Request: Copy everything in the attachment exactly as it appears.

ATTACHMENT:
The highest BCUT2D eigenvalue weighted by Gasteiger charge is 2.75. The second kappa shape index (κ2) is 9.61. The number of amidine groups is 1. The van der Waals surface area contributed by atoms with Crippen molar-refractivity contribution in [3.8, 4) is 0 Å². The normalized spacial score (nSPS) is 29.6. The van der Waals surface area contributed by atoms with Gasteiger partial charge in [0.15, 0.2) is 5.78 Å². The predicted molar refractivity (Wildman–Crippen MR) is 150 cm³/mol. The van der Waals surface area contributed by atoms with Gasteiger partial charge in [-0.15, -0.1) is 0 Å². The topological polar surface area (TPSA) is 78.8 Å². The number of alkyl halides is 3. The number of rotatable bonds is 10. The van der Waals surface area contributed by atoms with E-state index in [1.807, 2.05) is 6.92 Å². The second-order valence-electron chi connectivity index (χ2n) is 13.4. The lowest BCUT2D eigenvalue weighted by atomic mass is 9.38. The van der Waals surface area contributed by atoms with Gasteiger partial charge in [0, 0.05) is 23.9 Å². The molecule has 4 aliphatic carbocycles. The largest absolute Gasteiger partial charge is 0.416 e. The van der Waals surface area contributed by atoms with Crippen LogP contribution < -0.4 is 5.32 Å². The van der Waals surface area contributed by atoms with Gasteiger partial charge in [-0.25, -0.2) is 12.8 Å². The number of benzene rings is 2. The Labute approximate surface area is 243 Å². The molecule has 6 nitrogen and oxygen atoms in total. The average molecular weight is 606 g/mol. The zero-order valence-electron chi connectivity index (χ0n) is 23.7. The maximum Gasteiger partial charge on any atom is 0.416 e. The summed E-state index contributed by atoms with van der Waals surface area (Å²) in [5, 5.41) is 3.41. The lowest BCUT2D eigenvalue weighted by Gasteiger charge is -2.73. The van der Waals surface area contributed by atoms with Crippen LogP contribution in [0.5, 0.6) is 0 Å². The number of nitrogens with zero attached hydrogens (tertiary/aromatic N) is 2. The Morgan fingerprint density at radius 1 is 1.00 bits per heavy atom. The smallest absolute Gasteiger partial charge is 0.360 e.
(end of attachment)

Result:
The highest BCUT2D eigenvalue weighted by Gasteiger charge is 2.75. The second kappa shape index (κ2) is 9.61. The number of amidine groups is 1. The van der Waals surface area contributed by atoms with Crippen molar-refractivity contribution in [3.8, 4) is 0 Å². The normalized spacial score (nSPS) is 29.6. The van der Waals surface area contributed by atoms with Gasteiger partial charge in [0.15, 0.2) is 5.78 Å². The predicted molar refractivity (Wildman–Crippen MR) is 150 cm³/mol. The van der Waals surface area contributed by atoms with Gasteiger partial charge in [-0.15, -0.1) is 0 Å². The topological polar surface area (TPSA) is 78.8 Å². The number of alkyl halides is 3. The number of rotatable bonds is 10. The van der Waals surface area contributed by atoms with E-state index in [1.807, 2.05) is 6.92 Å². The second-order valence-electron chi connectivity index (χ2n) is 13.4. The lowest BCUT2D eigenvalue weighted by atomic mass is 9.38. The van der Waals surface area contributed by atoms with Gasteiger partial charge in [0, 0.05) is 23.9 Å². The molecule has 4 aliphatic carbocycles. The largest absolute Gasteiger partial charge is 0.416 e. The van der Waals surface area contributed by atoms with Crippen LogP contribution < -0.4 is 5.32 Å². The van der Waals surface area contributed by atoms with Gasteiger partial charge in [-0.25, -0.2) is 12.8 Å². The number of benzene rings is 2. The Labute approximate surface area is 243 Å². The molecule has 6 nitrogen and oxygen atoms in total. The average molecular weight is 606 g/mol. The zero-order valence-electron chi connectivity index (χ0n) is 23.7. The maximum Gasteiger partial charge on any atom is 0.416 e. The summed E-state index contributed by atoms with van der Waals surface area (Å²) in [5, 5.41) is 3.41. The lowest BCUT2D eigenvalue weighted by Gasteiger charge is -2.73. The van der Waals surface area contributed by atoms with Crippen LogP contribution in [0.5, 0.6) is 0 Å². The number of nitrogens with zero attached hydrogens (tertiary/aromatic N) is 2. The Morgan fingerprint density at radius 1 is 1.00 bits per heavy atom. The smallest absolute Gasteiger partial charge is 0.360 e.